Table of Contents

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  1. Preface
  2. Transformations
  3. Source transformation
  4. Target transformation
  5. Access Policy transformation
  6. Aggregator transformation
  7. Cleanse transformation
  8. Data Masking transformation
  9. Data Services transformation
  10. Deduplicate transformation
  11. Expression transformation
  12. Filter transformation
  13. Hierarchy Builder transformation
  14. Hierarchy Parser transformation
  15. Hierarchy Processor transformation
  16. Input transformation
  17. Java transformation
  18. Java transformation API reference
  19. Joiner transformation
  20. Labeler transformation
  21. Lookup transformation
  22. Machine Learning transformation
  23. Mapplet transformation
  24. Normalizer transformation
  25. Output transformation
  26. Parse transformation
  27. Python transformation
  28. Rank transformation
  29. Router transformation
  30. Rule Specification transformation
  31. Sequence Generator transformation
  32. Sorter transformation
  33. SQL transformation
  34. Structure Parser transformation
  35. Transaction Control transformation
  36. Union transformation
  37. Velocity transformation
  38. Verifier transformation
  39. Web Services transformation

Transformations

Transformations

Example: Use a window to flag GPS pings

Example: Use a window to flag GPS pings

Your organization receives GPS pings from vehicles that include trip and event IDs and a time stamp. You want to calculate the time difference between each ping and flag the row as skipped if the time difference with the previous row is less than 60 seconds.
You order the events chronologically and partition the events by trip. You define a window function that accesses the event time from the previous row, and you use an ADD_TO_DATE function to calculate the time difference between the two events.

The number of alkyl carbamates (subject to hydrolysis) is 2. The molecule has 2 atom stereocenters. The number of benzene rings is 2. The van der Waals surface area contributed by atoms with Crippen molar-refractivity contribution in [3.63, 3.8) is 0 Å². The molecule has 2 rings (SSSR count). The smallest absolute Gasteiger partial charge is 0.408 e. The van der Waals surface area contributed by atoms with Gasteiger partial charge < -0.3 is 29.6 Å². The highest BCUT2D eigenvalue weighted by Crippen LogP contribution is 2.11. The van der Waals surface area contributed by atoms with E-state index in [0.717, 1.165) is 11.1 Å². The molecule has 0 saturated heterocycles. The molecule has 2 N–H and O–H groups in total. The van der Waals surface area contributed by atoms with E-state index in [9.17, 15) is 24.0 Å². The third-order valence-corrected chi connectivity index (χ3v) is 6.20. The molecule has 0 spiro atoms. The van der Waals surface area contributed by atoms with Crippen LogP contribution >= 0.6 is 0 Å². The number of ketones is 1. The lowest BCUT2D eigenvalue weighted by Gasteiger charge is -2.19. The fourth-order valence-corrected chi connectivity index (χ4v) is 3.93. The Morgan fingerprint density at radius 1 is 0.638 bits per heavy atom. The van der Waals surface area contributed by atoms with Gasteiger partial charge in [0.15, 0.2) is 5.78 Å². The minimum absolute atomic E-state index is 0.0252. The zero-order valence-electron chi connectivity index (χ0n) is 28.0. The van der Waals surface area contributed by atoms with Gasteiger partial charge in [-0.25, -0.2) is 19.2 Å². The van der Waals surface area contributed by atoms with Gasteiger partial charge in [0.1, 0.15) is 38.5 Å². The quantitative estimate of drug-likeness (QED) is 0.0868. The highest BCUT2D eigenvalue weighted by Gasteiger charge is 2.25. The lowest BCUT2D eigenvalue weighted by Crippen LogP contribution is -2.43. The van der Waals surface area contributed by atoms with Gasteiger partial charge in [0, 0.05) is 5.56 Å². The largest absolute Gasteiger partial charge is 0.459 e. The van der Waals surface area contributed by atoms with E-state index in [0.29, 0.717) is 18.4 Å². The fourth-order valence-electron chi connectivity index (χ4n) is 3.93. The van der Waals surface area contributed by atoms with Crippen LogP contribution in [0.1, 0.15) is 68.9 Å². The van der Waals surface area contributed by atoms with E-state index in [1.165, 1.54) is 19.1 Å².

Window properties

You define the following window properties on the
Window
tab:
Property
Value
Description
Frame
Not specified
Window functions access rows based on the offset argument and ignore the frame.
Partition key
trip_id
Groups the rows according to trip ID so that calculations are based on events from the same trip.
Order key
_event_id Ascending
Arranges the data chronologically by ascending event ID.

Window function

You define the following LAG function to get the event time from the previous row:
LAG ( _event_time, 1, NULL )
For more information about the LAG function, see
Function Reference
.
You define the following DATE_DIFF function to calculate the length of time between the two dates:
DATE_DIFF ( _event_time, LAG ( _event_time, 1, NULL ), 'ss' )
You flag the row as skipped if the DATE_DIFF is less than 60 seconds, or if the _event_time is NULL:
IIF ( DATE_DIFF < 60 or ISNULL ( _event_time ), 'Skip', 'Valid' )

Output

The transformation produces the following outputs:
Trip ID
Event ID
Event Time
Time Difference
Flag
101
1
2017-05-03 12:00:00
NULL*
Skip
101
2
2017-05-03 12:00:34
34
Skip
101
3
2017-05-03 12:02:00
86
Valid
101
4
2017-05-03 12:02:23
23
Skip
102
1
2017-05-03 12:00:00
NULL*
Skip
102
2
2017-05-03 12:01:56
116
Valid
102
3
2017-05-03 12:02:00
4
Skip
102
4
2017-05-03 13:00:00
3480
Valid
103
1
2017-05-03 12:00:00
NULL*
Skip
103
2
2017-05-03 12:00:12
12
Skip
103
3
2017-05-03 12:01:12
60
Valid
*The rows preceding these rows are outside the bounds of the partition, so the LAG function produces NULL values.

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